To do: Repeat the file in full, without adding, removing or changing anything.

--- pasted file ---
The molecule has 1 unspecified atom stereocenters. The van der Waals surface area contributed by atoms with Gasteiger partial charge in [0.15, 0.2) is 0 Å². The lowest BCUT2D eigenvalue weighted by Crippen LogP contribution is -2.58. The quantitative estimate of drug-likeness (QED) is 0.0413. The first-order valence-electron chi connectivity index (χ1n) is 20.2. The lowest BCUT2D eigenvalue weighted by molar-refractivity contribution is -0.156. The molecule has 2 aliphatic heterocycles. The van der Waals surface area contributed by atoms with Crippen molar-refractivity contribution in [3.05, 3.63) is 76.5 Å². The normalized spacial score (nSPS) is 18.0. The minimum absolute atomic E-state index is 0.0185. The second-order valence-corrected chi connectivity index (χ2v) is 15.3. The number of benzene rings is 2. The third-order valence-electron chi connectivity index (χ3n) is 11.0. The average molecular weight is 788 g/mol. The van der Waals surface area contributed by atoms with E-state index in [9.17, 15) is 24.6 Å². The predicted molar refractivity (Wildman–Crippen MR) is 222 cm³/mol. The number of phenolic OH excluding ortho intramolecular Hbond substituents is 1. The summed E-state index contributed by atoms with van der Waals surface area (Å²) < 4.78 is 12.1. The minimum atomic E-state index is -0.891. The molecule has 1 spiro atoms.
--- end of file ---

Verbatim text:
The molecule has 1 unspecified atom stereocenters. The van der Waals surface area contributed by atoms with Gasteiger partial charge in [0.15, 0.2) is 0 Å². The lowest BCUT2D eigenvalue weighted by Crippen LogP contribution is -2.58. The quantitative estimate of drug-likeness (QED) is 0.0413. The first-order valence-electron chi connectivity index (χ1n) is 20.2. The lowest BCUT2D eigenvalue weighted by molar-refractivity contribution is -0.156. The molecule has 2 aliphatic heterocycles. The van der Waals surface area contributed by atoms with Crippen molar-refractivity contribution in [3.05, 3.63) is 76.5 Å². The normalized spacial score (nSPS) is 18.0. The minimum absolute atomic E-state index is 0.0185. The second-order valence-corrected chi connectivity index (χ2v) is 15.3. The number of benzene rings is 2. The third-order valence-electron chi connectivity index (χ3n) is 11.0. The average molecular weight is 788 g/mol. The van der Waals surface area contributed by atoms with E-state index in [9.17, 15) is 24.6 Å². The predicted molar refractivity (Wildman–Crippen MR) is 222 cm³/mol. The number of phenolic OH excluding ortho intramolecular Hbond substituents is 1. The summed E-state index contributed by atoms with van der Waals surface area (Å²) < 4.78 is 12.1. The minimum atomic E-state index is -0.891. The molecule has 1 spiro atoms.